So living with this knowledge is a huge mental struggle, a huge mental torture. Cancer is not just about a physical struggle, it’s a huge mental torture. How do you live with no hope? How do you live with not being able to plan for the next few years? The oncologist tells you to bear with it for the next 1 – 2 months. So it’s a lot of struggles as I went through: March, then April. April was my lowest point, in deep depression, struggling even as I was recovering.
Hardship can happen to rich people; it can be physical hardship, mental hardship, social, etc. And also over the last few months, I started to understand what this true joy is about. In the past, I substituted true joy with the pursuing of wealth. I thought true joy is about pursuing wealth. Why? Cos let me put it to you this way, in my death bed, I found no joy whatsoever in whatever objects I had – my Ferrari, thinking of the land I was going to buy to build my bungalow etc, having a successful business.
It brought me ZERO comfort, ZERO joy, nothing at all. Do you think I can hold onto this piece of metal and it’s going to give true joy? Nah, it’s not going to happen.
What true joy is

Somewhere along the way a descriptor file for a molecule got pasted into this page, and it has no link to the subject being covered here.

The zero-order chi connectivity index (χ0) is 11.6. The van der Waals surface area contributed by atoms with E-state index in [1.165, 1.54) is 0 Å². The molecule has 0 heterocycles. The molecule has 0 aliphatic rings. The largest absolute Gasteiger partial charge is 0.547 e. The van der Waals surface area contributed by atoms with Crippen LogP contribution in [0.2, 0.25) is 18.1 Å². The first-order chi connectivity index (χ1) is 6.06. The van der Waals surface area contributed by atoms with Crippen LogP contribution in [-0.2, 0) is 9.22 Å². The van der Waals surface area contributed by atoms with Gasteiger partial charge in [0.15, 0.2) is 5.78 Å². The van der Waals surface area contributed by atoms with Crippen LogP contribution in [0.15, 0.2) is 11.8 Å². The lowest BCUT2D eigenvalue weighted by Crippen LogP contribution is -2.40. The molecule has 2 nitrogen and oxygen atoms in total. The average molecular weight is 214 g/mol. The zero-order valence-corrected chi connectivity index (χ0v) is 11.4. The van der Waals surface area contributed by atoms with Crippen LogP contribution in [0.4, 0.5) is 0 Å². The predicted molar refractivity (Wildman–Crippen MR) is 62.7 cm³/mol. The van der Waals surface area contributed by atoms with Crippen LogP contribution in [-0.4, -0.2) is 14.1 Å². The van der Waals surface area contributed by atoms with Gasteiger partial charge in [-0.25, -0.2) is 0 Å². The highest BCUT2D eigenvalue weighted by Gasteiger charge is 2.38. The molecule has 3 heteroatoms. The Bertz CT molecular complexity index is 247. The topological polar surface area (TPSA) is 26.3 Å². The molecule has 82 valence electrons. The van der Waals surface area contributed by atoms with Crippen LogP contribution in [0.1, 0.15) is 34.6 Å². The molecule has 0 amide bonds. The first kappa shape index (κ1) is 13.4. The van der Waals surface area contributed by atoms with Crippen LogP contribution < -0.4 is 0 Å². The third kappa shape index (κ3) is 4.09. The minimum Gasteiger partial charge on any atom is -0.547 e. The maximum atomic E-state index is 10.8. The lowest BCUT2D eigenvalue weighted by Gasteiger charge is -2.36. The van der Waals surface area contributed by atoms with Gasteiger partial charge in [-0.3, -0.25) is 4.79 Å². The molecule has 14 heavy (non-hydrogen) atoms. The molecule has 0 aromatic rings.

Chinese New Year... I would drive my Ferrari, show off to my relatives, show off to my friends, do my rounds, and then you thought that was true joy? You really think that those guys who sold you your Ferrari, they share their joy with you? And your relatives, wow, they share this joy with you? In truth, what you have done is just to elicit envy, jealousy, and even hatred. They are not sharing the joy with you, and what I have is that short-term pride that wow, I have something you don’t have! And I thought that was joy!
So what we have is basically short-term pride at the expense of somebody else. And that wasn’t true joy. And I found no joy at all on my deathbed, thinking of my Ferrari – to hold on to it, sayang it?!?
True joy I discovered comes from interaction. Over the last few months I was so down. Interaction with my loved ones, my friends, my brothers in Christ, my sisters in Christ, and only then was I able to be motivated, able to be uplifted. To share your sorrow, to share your happiness – that’s true joy.